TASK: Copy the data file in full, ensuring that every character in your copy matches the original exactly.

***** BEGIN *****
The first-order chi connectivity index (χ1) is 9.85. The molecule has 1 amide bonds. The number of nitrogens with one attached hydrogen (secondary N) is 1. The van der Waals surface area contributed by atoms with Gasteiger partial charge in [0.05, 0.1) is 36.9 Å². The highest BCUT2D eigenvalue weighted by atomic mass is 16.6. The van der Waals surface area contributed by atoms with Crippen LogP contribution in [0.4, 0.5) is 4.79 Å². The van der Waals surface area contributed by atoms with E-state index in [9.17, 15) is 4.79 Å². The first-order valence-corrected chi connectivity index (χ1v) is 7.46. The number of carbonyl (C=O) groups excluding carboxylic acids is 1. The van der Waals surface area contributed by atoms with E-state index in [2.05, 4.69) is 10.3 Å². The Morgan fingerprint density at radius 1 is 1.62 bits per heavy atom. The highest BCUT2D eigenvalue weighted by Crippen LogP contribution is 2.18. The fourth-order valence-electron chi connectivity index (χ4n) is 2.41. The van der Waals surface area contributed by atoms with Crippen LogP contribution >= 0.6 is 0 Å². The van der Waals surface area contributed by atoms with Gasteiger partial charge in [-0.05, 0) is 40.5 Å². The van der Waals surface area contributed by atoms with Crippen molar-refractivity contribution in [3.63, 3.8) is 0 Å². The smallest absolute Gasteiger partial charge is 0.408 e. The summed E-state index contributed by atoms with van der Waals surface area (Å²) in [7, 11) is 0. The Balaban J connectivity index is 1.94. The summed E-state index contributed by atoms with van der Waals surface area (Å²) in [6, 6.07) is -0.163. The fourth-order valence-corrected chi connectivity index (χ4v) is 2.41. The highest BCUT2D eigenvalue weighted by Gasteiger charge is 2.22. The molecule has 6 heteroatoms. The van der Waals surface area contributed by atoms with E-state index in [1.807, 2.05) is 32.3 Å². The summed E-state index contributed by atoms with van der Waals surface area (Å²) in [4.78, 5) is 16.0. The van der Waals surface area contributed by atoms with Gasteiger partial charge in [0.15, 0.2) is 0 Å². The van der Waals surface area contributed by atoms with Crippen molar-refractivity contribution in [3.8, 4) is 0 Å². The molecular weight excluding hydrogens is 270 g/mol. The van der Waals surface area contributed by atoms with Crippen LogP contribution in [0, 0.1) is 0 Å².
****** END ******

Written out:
The first-order chi connectivity index (χ1) is 9.85. The molecule has 1 amide bonds. The number of nitrogens with one attached hydrogen (secondary N) is 1. The van der Waals surface area contributed by atoms with Gasteiger partial charge in [0.05, 0.1) is 36.9 Å². The highest BCUT2D eigenvalue weighted by atomic mass is 16.6. The van der Waals surface area contributed by atoms with Crippen LogP contribution in [0.4, 0.5) is 4.79 Å². The van der Waals surface area contributed by atoms with E-state index in [9.17, 15) is 4.79 Å². The first-order valence-corrected chi connectivity index (χ1v) is 7.46. The number of carbonyl (C=O) groups excluding carboxylic acids is 1. The van der Waals surface area contributed by atoms with E-state index in [2.05, 4.69) is 10.3 Å². The Morgan fingerprint density at radius 1 is 1.62 bits per heavy atom. The highest BCUT2D eigenvalue weighted by Crippen LogP contribution is 2.18. The fourth-order valence-electron chi connectivity index (χ4n) is 2.41. The van der Waals surface area contributed by atoms with Crippen LogP contribution >= 0.6 is 0 Å². The van der Waals surface area contributed by atoms with Gasteiger partial charge in [-0.05, 0) is 40.5 Å². The van der Waals surface area contributed by atoms with Crippen molar-refractivity contribution in [3.63, 3.8) is 0 Å². The smallest absolute Gasteiger partial charge is 0.408 e. The summed E-state index contributed by atoms with van der Waals surface area (Å²) in [7, 11) is 0. The Balaban J connectivity index is 1.94. The summed E-state index contributed by atoms with van der Waals surface area (Å²) in [6, 6.07) is -0.163. The fourth-order valence-corrected chi connectivity index (χ4v) is 2.41. The highest BCUT2D eigenvalue weighted by Gasteiger charge is 2.22. The molecule has 6 heteroatoms. The van der Waals surface area contributed by atoms with E-state index in [1.807, 2.05) is 32.3 Å². The summed E-state index contributed by atoms with van der Waals surface area (Å²) in [4.78, 5) is 16.0. The van der Waals surface area contributed by atoms with Gasteiger partial charge in [0.15, 0.2) is 0 Å². The van der Waals surface area contributed by atoms with Crippen molar-refractivity contribution in [3.8, 4) is 0 Å². The molecular weight excluding hydrogens is 270 g/mol. The van der Waals surface area contributed by atoms with Crippen LogP contribution in [0, 0.1) is 0 Å².